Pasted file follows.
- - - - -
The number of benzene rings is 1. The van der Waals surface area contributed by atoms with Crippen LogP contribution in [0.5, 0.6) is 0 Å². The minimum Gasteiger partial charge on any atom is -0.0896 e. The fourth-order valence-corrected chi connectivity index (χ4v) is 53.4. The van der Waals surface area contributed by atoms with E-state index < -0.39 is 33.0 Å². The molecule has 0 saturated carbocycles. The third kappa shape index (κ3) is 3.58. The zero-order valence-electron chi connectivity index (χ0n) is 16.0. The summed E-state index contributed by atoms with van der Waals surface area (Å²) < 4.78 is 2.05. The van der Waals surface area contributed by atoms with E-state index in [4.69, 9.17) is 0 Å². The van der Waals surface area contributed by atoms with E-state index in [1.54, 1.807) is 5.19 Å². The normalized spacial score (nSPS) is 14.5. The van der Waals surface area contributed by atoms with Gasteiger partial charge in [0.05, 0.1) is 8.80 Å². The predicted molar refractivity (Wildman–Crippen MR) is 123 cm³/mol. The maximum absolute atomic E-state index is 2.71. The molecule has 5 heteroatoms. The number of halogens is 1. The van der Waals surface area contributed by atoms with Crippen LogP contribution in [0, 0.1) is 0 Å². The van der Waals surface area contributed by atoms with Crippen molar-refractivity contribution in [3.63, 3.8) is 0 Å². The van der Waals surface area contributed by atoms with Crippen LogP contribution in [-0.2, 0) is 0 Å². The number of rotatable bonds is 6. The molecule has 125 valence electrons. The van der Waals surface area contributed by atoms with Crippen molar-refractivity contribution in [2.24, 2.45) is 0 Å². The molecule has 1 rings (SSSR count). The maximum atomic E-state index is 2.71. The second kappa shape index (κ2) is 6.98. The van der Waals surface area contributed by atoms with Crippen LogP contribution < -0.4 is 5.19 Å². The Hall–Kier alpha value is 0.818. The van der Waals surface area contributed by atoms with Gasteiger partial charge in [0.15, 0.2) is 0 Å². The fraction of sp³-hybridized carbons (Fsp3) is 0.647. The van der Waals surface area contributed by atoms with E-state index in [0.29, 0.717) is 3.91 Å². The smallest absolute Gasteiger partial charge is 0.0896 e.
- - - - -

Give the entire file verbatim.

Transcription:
The number of benzene rings is 1. The van der Waals surface area contributed by atoms with Crippen LogP contribution in [0.5, 0.6) is 0 Å². The minimum Gasteiger partial charge on any atom is -0.0896 e. The fourth-order valence-corrected chi connectivity index (χ4v) is 53.4. The van der Waals surface area contributed by atoms with E-state index < -0.39 is 33.0 Å². The molecule has 0 saturated carbocycles. The third kappa shape index (κ3) is 3.58. The zero-order valence-electron chi connectivity index (χ0n) is 16.0. The summed E-state index contributed by atoms with van der Waals surface area (Å²) < 4.78 is 2.05. The van der Waals surface area contributed by atoms with E-state index in [4.69, 9.17) is 0 Å². The van der Waals surface area contributed by atoms with E-state index in [1.54, 1.807) is 5.19 Å². The normalized spacial score (nSPS) is 14.5. The van der Waals surface area contributed by atoms with Gasteiger partial charge in [0.05, 0.1) is 8.80 Å². The predicted molar refractivity (Wildman–Crippen MR) is 123 cm³/mol. The maximum absolute atomic E-state index is 2.71. The molecule has 5 heteroatoms. The number of halogens is 1. The van der Waals surface area contributed by atoms with Crippen LogP contribution in [0, 0.1) is 0 Å². The van der Waals surface area contributed by atoms with Crippen molar-refractivity contribution in [3.63, 3.8) is 0 Å². The van der Waals surface area contributed by atoms with Crippen LogP contribution in [-0.2, 0) is 0 Å². The number of rotatable bonds is 6. The molecule has 125 valence electrons. The van der Waals surface area contributed by atoms with Crippen molar-refractivity contribution in [2.24, 2.45) is 0 Å². The molecule has 1 rings (SSSR count). The maximum atomic E-state index is 2.71. The second kappa shape index (κ2) is 6.98. The van der Waals surface area contributed by atoms with Crippen LogP contribution < -0.4 is 5.19 Å². The Hall–Kier alpha value is 0.818. The van der Waals surface area contributed by atoms with Gasteiger partial charge in [0.15, 0.2) is 0 Å². The fraction of sp³-hybridized carbons (Fsp3) is 0.647. The van der Waals surface area contributed by atoms with E-state index in [0.29, 0.717) is 3.91 Å². The smallest absolute Gasteiger partial charge is 0.0896 e.